Gifs have led to websites devoted entirely to their image. Tumblr was one of the first websites to incorporate the Gif as its main form of media, but what caused the Gif revolution among Generation Y was Buzzfeed. Buzzfeed simply uses collections of Gifs to convey stories with one to two sentence captions. Sometimes the stories are actual news, but most of the stories are more like this. These simple stories that are mainly focused on the images more so than the words have made Buzzfeed insanely popular. The Gif holds the same connective power that the meme does. By looking at these articles, people relate their shared experiences and feel more a part of the group, thus creating more of a “Together Alone” feeling. Buzzfeed, however is not without its critics. The main argument against Buzzfeed is that it is not real journalism; instead, it capitalizes on Gifs and other images so that writing no longer becomes essential. Some are afraid that it is the future of journalism, and that writing will die out. But right now, Buzzfeed is a collection of lists and stories that helps people feel connected, and I fail to see how that isn’t a good thing.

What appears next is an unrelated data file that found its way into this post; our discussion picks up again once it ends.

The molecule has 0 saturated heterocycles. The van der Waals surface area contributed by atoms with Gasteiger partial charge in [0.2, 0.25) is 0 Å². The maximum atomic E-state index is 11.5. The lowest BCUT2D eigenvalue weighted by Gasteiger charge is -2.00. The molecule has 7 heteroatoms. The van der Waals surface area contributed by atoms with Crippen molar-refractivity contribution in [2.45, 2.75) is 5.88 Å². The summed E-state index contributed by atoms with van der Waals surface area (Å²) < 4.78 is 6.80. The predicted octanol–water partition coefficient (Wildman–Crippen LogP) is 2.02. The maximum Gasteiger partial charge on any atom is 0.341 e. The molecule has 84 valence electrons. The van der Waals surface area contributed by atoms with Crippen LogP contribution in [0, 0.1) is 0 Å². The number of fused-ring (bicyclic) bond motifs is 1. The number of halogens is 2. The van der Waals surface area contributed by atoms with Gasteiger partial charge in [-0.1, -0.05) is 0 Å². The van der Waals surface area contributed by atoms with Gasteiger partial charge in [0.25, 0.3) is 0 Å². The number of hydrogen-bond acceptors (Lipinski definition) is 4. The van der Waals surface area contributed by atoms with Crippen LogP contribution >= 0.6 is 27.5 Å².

What would an exposé on Internet gags be without a little highlight of some of the Web’s most bizarre jokes? As I mentioned before, the Internet can be home to some pretty strange folks. But sometimes these crazy posts tickle the funny bone. One in particular that I could not get enough of is this collection of pictures of North Korea’s late leader and greatest golfer of all time. It amazes me that someone spends the time to collect pictures of a dictator inspecting things. In a way, I am inspired by it. Also there is no shortage of pictures of historical figures in utmost badassery. I truly want to know who thinks of these things so I can shake their hand and simultaneously remember to tell my future children to stay as far away from people like that as humanly possible. In all, the Internet is where many gags have been birthed. These jokes develop and go viral, giving the whole world something to relate to, and all I have to say is keep it up.